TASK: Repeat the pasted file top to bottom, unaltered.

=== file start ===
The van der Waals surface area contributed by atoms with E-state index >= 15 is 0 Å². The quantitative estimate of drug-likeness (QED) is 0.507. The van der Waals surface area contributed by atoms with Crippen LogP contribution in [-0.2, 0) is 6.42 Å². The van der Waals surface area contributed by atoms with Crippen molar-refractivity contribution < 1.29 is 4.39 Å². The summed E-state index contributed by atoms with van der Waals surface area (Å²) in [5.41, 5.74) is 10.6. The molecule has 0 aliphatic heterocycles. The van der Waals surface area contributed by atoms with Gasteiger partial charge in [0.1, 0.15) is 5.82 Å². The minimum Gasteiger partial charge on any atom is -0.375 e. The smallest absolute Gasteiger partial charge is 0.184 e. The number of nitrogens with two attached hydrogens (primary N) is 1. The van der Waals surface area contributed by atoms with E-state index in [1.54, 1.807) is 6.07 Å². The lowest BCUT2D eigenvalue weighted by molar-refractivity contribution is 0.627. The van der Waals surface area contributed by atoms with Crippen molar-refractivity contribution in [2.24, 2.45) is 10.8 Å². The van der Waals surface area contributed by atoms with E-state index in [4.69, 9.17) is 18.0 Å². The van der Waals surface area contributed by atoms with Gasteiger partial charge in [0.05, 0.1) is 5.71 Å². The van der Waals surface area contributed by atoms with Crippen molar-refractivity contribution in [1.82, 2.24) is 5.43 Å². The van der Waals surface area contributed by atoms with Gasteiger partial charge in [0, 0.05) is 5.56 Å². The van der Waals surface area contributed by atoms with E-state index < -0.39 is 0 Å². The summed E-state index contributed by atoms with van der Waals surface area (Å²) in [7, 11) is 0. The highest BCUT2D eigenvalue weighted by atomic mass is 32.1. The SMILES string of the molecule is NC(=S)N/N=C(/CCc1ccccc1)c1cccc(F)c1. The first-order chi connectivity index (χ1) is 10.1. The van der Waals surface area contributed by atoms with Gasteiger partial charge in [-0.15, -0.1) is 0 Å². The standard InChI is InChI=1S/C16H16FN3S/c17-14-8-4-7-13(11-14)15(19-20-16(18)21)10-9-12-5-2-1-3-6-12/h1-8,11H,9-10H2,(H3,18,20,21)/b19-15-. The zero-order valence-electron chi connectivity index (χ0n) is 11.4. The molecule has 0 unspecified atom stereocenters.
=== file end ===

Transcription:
The van der Waals surface area contributed by atoms with E-state index >= 15 is 0 Å². The quantitative estimate of drug-likeness (QED) is 0.507. The van der Waals surface area contributed by atoms with Crippen LogP contribution in [-0.2, 0) is 6.42 Å². The van der Waals surface area contributed by atoms with Crippen molar-refractivity contribution < 1.29 is 4.39 Å². The summed E-state index contributed by atoms with van der Waals surface area (Å²) in [5.41, 5.74) is 10.6. The molecule has 0 aliphatic heterocycles. The van der Waals surface area contributed by atoms with Gasteiger partial charge in [0.1, 0.15) is 5.82 Å². The minimum Gasteiger partial charge on any atom is -0.375 e. The smallest absolute Gasteiger partial charge is 0.184 e. The number of nitrogens with two attached hydrogens (primary N) is 1. The van der Waals surface area contributed by atoms with E-state index in [1.54, 1.807) is 6.07 Å². The lowest BCUT2D eigenvalue weighted by molar-refractivity contribution is 0.627. The van der Waals surface area contributed by atoms with Crippen molar-refractivity contribution in [2.24, 2.45) is 10.8 Å². The van der Waals surface area contributed by atoms with E-state index in [4.69, 9.17) is 18.0 Å². The van der Waals surface area contributed by atoms with Gasteiger partial charge in [0.05, 0.1) is 5.71 Å². The van der Waals surface area contributed by atoms with Crippen molar-refractivity contribution in [1.82, 2.24) is 5.43 Å². The van der Waals surface area contributed by atoms with Gasteiger partial charge in [0, 0.05) is 5.56 Å². The van der Waals surface area contributed by atoms with E-state index < -0.39 is 0 Å². The summed E-state index contributed by atoms with van der Waals surface area (Å²) in [7, 11) is 0. The highest BCUT2D eigenvalue weighted by atomic mass is 32.1. The SMILES string of the molecule is NC(=S)N/N=C(/CCc1ccccc1)c1cccc(F)c1. The first-order chi connectivity index (χ1) is 10.1. The van der Waals surface area contributed by atoms with Gasteiger partial charge in [-0.15, -0.1) is 0 Å². The standard InChI is InChI=1S/C16H16FN3S/c17-14-8-4-7-13(11-14)15(19-20-16(18)21)10-9-12-5-2-1-3-6-12/h1-8,11H,9-10H2,(H3,18,20,21)/b19-15-. The zero-order valence-electron chi connectivity index (χ0n) is 11.4. The molecule has 0 unspecified atom stereocenters.